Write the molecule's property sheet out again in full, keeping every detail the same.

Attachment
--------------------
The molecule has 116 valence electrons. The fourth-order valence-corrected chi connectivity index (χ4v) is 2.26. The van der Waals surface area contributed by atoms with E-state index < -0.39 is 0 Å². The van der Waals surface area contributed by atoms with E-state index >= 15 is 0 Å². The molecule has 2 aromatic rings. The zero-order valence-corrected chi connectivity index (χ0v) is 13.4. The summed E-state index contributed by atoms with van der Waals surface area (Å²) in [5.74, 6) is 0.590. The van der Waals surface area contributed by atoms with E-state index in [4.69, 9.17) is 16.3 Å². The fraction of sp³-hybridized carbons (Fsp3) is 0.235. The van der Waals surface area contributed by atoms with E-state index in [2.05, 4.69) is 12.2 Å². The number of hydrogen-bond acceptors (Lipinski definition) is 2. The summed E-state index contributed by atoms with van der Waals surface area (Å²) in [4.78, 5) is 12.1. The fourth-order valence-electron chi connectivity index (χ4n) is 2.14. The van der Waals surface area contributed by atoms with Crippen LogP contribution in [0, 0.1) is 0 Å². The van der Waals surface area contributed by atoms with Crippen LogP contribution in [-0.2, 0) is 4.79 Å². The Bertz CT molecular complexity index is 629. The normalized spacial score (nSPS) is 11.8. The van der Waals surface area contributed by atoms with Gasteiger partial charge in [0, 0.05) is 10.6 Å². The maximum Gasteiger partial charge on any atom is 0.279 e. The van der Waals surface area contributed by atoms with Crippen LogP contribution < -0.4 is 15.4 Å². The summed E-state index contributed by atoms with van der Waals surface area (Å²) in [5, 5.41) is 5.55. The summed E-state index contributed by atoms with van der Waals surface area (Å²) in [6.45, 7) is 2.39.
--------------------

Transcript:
The molecule has 116 valence electrons. The fourth-order valence-corrected chi connectivity index (χ4v) is 2.26. The van der Waals surface area contributed by atoms with E-state index < -0.39 is 0 Å². The van der Waals surface area contributed by atoms with E-state index >= 15 is 0 Å². The molecule has 2 aromatic rings. The zero-order valence-corrected chi connectivity index (χ0v) is 13.4. The summed E-state index contributed by atoms with van der Waals surface area (Å²) in [5.74, 6) is 0.590. The van der Waals surface area contributed by atoms with E-state index in [4.69, 9.17) is 16.3 Å². The fraction of sp³-hybridized carbons (Fsp3) is 0.235. The van der Waals surface area contributed by atoms with E-state index in [2.05, 4.69) is 12.2 Å². The number of hydrogen-bond acceptors (Lipinski definition) is 2. The summed E-state index contributed by atoms with van der Waals surface area (Å²) in [4.78, 5) is 12.1. The fourth-order valence-electron chi connectivity index (χ4n) is 2.14. The van der Waals surface area contributed by atoms with Crippen LogP contribution in [0, 0.1) is 0 Å². The van der Waals surface area contributed by atoms with Crippen LogP contribution in [-0.2, 0) is 4.79 Å². The Bertz CT molecular complexity index is 629. The normalized spacial score (nSPS) is 11.8. The van der Waals surface area contributed by atoms with Gasteiger partial charge in [0, 0.05) is 10.6 Å². The maximum Gasteiger partial charge on any atom is 0.279 e. The van der Waals surface area contributed by atoms with Crippen LogP contribution < -0.4 is 15.4 Å². The summed E-state index contributed by atoms with van der Waals surface area (Å²) in [5, 5.41) is 5.55. The summed E-state index contributed by atoms with van der Waals surface area (Å²) in [6.45, 7) is 2.39.